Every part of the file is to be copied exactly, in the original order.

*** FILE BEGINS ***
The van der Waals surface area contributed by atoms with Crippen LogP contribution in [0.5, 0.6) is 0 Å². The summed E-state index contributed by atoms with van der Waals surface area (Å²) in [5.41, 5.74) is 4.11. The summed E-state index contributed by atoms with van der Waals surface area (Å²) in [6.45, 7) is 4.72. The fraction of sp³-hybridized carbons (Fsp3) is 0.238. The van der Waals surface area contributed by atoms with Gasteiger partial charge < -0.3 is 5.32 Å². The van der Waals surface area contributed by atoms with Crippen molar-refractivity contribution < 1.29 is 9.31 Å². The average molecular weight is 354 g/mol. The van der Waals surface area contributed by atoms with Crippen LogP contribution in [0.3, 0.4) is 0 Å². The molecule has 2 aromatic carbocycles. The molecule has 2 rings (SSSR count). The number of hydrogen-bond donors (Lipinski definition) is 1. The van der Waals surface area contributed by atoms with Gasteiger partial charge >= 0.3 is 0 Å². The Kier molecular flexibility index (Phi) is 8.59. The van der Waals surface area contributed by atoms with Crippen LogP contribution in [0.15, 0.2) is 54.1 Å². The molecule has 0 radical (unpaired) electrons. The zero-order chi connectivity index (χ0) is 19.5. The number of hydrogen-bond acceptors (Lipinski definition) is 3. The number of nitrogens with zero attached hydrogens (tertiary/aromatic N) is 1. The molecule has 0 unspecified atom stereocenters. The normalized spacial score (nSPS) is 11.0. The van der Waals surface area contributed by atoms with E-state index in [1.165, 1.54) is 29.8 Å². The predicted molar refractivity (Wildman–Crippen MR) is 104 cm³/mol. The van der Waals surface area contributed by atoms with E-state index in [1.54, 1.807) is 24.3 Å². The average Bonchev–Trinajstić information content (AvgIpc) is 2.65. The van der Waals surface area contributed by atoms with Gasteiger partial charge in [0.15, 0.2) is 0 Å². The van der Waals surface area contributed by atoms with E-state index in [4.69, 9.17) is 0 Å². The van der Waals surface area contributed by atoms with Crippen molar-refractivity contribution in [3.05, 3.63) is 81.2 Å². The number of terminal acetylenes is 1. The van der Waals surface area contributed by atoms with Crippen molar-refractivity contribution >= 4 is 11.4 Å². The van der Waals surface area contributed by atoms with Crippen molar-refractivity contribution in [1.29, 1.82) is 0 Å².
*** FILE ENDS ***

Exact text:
The van der Waals surface area contributed by atoms with Crippen LogP contribution in [0.5, 0.6) is 0 Å². The summed E-state index contributed by atoms with van der Waals surface area (Å²) in [5.41, 5.74) is 4.11. The summed E-state index contributed by atoms with van der Waals surface area (Å²) in [6.45, 7) is 4.72. The fraction of sp³-hybridized carbons (Fsp3) is 0.238. The van der Waals surface area contributed by atoms with Gasteiger partial charge < -0.3 is 5.32 Å². The van der Waals surface area contributed by atoms with Crippen molar-refractivity contribution < 1.29 is 9.31 Å². The average molecular weight is 354 g/mol. The van der Waals surface area contributed by atoms with Crippen LogP contribution in [0.3, 0.4) is 0 Å². The molecule has 2 aromatic carbocycles. The molecule has 2 rings (SSSR count). The number of hydrogen-bond donors (Lipinski definition) is 1. The van der Waals surface area contributed by atoms with Gasteiger partial charge >= 0.3 is 0 Å². The Kier molecular flexibility index (Phi) is 8.59. The van der Waals surface area contributed by atoms with Crippen LogP contribution in [0.15, 0.2) is 54.1 Å². The molecule has 0 radical (unpaired) electrons. The zero-order chi connectivity index (χ0) is 19.5. The number of hydrogen-bond acceptors (Lipinski definition) is 3. The number of nitrogens with zero attached hydrogens (tertiary/aromatic N) is 1. The molecule has 0 unspecified atom stereocenters. The normalized spacial score (nSPS) is 11.0. The van der Waals surface area contributed by atoms with E-state index in [1.165, 1.54) is 29.8 Å². The predicted molar refractivity (Wildman–Crippen MR) is 104 cm³/mol. The van der Waals surface area contributed by atoms with E-state index in [1.54, 1.807) is 24.3 Å². The average Bonchev–Trinajstić information content (AvgIpc) is 2.65. The van der Waals surface area contributed by atoms with Gasteiger partial charge in [0.15, 0.2) is 0 Å². The van der Waals surface area contributed by atoms with E-state index in [4.69, 9.17) is 0 Å². The van der Waals surface area contributed by atoms with Crippen molar-refractivity contribution in [3.05, 3.63) is 81.2 Å². The number of terminal acetylenes is 1. The van der Waals surface area contributed by atoms with Crippen molar-refractivity contribution >= 4 is 11.4 Å². The van der Waals surface area contributed by atoms with Crippen molar-refractivity contribution in [1.29, 1.82) is 0 Å².